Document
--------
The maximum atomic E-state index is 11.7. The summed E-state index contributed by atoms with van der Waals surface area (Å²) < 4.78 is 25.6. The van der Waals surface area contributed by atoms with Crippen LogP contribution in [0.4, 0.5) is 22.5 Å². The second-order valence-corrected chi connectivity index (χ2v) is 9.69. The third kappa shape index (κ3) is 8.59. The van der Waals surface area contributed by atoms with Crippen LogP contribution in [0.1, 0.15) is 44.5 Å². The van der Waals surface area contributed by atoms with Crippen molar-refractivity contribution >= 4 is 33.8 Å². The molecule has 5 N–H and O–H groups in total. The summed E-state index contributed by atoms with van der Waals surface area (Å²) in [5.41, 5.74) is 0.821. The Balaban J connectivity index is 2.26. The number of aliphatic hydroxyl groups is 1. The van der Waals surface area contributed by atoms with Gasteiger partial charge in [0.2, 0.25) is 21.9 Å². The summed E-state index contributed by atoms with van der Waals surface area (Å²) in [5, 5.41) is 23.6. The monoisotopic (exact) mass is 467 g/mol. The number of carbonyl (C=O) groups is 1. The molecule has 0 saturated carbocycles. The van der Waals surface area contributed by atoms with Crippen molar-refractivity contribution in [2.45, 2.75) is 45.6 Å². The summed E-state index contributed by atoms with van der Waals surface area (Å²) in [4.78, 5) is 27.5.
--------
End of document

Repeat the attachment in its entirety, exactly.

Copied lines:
The maximum atomic E-state index is 11.7. The summed E-state index contributed by atoms with van der Waals surface area (Å²) < 4.78 is 25.6. The van der Waals surface area contributed by atoms with Crippen LogP contribution in [0.4, 0.5) is 22.5 Å². The second-order valence-corrected chi connectivity index (χ2v) is 9.69. The third kappa shape index (κ3) is 8.59. The van der Waals surface area contributed by atoms with Crippen LogP contribution in [0.1, 0.15) is 44.5 Å². The van der Waals surface area contributed by atoms with Crippen molar-refractivity contribution >= 4 is 33.8 Å². The molecule has 5 N–H and O–H groups in total. The summed E-state index contributed by atoms with van der Waals surface area (Å²) in [5.41, 5.74) is 0.821. The Balaban J connectivity index is 2.26. The number of aliphatic hydroxyl groups is 1. The van der Waals surface area contributed by atoms with Gasteiger partial charge in [0.2, 0.25) is 21.9 Å². The summed E-state index contributed by atoms with van der Waals surface area (Å²) in [5, 5.41) is 23.6. The monoisotopic (exact) mass is 467 g/mol. The number of carbonyl (C=O) groups is 1. The molecule has 0 saturated carbocycles. The van der Waals surface area contributed by atoms with Crippen molar-refractivity contribution in [2.45, 2.75) is 45.6 Å². The summed E-state index contributed by atoms with van der Waals surface area (Å²) in [4.78, 5) is 27.5.